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Grow vegetables in villages, towns, cities, parks and public places instead of flowers, free food for all!


Most of us are used to walking through public places such as parks, villages, towns etc and seeing flower beds and borders that the local authorities have put in place to improve the appearance of the area. These usually consist of either shrubs, shrubs combined with flowers or just annual flowering bedding plants. Every year the annual flowers are replaced with new ones to create another colourful display. Of course the effect is very nice, and few if any would complain at seeing such a bright and cheerful 'public garden', but what if there was an even better idea......... what if you were to replace a large amount of those flowers with vegetables and then encourage the local residents to simply help themselves to any they needed whenever they wanted to?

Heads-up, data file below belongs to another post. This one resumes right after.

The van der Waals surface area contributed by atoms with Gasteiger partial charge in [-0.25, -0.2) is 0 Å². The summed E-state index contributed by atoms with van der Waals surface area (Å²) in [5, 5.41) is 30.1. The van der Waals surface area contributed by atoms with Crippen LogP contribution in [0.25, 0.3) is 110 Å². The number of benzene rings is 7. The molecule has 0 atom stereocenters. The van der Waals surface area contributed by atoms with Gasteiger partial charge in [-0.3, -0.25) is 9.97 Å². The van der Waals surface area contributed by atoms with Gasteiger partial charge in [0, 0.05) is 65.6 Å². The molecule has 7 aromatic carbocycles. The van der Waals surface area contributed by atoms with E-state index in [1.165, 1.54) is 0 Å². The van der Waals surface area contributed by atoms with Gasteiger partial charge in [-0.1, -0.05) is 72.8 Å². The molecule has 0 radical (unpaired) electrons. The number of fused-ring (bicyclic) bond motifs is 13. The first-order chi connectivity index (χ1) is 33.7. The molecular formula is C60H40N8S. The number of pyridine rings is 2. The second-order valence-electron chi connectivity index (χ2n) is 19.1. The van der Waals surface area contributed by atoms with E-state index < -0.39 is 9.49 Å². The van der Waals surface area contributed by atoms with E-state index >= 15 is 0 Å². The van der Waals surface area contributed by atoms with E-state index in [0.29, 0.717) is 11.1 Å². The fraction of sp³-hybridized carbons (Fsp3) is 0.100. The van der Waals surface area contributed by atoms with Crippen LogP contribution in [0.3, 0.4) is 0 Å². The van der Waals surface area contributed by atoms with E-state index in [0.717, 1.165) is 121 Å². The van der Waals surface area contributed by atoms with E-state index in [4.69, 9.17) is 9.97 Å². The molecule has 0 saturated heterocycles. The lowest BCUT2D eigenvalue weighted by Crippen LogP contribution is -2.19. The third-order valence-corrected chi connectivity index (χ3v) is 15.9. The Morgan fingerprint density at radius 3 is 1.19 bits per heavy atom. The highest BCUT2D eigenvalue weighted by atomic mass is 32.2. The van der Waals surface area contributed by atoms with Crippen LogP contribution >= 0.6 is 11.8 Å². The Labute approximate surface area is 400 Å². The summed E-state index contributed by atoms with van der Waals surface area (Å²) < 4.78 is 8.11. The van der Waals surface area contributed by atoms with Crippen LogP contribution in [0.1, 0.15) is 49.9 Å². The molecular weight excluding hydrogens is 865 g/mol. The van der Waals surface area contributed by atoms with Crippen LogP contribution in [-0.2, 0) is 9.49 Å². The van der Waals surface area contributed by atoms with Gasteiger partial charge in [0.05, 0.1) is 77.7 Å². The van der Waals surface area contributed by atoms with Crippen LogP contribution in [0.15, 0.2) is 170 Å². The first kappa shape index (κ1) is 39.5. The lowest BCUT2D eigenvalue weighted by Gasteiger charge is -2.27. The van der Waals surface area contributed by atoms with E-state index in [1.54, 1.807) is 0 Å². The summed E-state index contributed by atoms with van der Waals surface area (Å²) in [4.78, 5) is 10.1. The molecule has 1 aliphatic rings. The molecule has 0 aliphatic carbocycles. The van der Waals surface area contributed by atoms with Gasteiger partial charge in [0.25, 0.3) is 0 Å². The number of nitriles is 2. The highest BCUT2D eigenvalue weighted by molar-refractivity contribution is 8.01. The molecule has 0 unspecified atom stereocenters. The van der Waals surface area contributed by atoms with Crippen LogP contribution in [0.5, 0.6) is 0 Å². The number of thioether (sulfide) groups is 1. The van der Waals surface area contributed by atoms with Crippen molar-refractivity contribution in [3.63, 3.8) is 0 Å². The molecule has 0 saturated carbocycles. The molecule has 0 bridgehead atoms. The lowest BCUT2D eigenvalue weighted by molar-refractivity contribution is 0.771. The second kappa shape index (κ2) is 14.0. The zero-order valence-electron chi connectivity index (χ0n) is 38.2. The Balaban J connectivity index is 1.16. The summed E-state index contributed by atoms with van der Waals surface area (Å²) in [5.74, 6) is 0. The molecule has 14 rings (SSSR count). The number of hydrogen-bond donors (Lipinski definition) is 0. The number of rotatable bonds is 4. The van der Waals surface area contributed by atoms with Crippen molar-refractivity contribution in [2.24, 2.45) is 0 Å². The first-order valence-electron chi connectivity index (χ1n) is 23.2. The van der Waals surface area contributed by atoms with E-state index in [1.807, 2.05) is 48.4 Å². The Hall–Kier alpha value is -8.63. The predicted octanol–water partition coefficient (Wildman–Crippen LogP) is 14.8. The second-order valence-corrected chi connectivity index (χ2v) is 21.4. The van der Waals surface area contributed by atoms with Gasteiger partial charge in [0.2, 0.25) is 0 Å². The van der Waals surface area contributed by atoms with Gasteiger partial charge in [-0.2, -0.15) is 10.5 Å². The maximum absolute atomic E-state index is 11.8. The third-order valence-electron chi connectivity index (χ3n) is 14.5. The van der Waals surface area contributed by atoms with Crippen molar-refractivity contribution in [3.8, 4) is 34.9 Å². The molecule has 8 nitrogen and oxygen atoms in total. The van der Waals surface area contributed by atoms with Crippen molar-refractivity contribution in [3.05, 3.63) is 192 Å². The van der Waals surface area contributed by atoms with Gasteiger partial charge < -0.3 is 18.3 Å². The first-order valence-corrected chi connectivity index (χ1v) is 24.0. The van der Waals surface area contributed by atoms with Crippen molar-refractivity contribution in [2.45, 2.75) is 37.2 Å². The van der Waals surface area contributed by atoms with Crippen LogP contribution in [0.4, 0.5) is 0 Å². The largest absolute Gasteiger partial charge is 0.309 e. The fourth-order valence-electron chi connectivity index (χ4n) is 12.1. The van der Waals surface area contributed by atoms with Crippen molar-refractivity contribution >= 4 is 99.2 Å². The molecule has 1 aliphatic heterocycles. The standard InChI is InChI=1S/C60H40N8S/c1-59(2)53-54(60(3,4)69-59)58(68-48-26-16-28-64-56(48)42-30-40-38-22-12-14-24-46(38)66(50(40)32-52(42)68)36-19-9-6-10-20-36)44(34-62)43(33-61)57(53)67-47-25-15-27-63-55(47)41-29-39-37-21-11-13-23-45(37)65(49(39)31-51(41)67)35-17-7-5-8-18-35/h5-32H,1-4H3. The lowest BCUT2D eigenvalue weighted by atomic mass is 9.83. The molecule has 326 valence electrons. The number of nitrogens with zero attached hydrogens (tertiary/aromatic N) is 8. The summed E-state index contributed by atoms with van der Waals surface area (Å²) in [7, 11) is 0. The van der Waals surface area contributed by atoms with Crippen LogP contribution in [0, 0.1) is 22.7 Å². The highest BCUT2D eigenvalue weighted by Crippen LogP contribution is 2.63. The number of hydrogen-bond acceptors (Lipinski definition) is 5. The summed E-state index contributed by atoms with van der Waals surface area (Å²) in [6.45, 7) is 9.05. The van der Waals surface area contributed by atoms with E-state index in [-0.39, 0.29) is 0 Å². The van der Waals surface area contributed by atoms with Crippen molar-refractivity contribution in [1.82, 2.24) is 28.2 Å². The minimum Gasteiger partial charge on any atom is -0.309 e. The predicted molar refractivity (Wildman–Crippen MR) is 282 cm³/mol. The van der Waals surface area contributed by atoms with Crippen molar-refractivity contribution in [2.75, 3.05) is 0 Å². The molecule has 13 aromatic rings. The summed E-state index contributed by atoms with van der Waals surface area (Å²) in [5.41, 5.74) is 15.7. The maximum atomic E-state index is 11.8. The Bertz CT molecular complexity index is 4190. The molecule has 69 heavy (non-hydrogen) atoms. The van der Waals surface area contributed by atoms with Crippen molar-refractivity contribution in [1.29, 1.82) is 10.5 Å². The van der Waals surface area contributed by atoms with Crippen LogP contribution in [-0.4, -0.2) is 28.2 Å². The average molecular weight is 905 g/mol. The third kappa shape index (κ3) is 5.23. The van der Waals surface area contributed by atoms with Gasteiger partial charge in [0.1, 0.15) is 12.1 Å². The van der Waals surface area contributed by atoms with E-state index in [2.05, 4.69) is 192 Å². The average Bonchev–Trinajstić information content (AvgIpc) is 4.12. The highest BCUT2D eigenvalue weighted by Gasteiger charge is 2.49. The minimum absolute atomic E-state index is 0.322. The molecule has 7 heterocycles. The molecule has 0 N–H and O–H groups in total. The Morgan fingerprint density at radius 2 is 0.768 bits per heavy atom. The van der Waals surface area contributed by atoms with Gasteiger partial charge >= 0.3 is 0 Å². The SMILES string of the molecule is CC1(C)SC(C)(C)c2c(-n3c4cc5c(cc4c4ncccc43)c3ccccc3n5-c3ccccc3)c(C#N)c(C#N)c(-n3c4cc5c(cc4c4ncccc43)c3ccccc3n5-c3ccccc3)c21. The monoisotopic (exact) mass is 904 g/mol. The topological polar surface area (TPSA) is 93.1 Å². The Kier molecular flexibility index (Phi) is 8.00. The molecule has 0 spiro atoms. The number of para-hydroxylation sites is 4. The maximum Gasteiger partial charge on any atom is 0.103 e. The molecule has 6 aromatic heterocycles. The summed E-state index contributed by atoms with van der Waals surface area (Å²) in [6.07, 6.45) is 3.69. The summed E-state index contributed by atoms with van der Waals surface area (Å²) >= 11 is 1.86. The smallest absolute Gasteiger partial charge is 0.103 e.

Mary Clear inspects one of the public vegetable containers.

Mary Clear inspects one of the public vegetable containers.


This might sound at first like a strange idea, but it has already been done in the English village of Huddersfield, who themselves were inspired by a similar project in another English village called Todmorden (which was featured on the Hugh Fearnley-Whittingstall television series River Cottage). Hugh met the women in Todmorden who were reclaiming wasteland in a bid to make their town self sufficient, Pam Warhurst and Mary Clear's mission was to make their West Yorkshire town, Todmorden, self-sufficient in staple foods. Within 10 years they aimed to have their community producing and buying their own fruit, vegetables, meat and dairy products.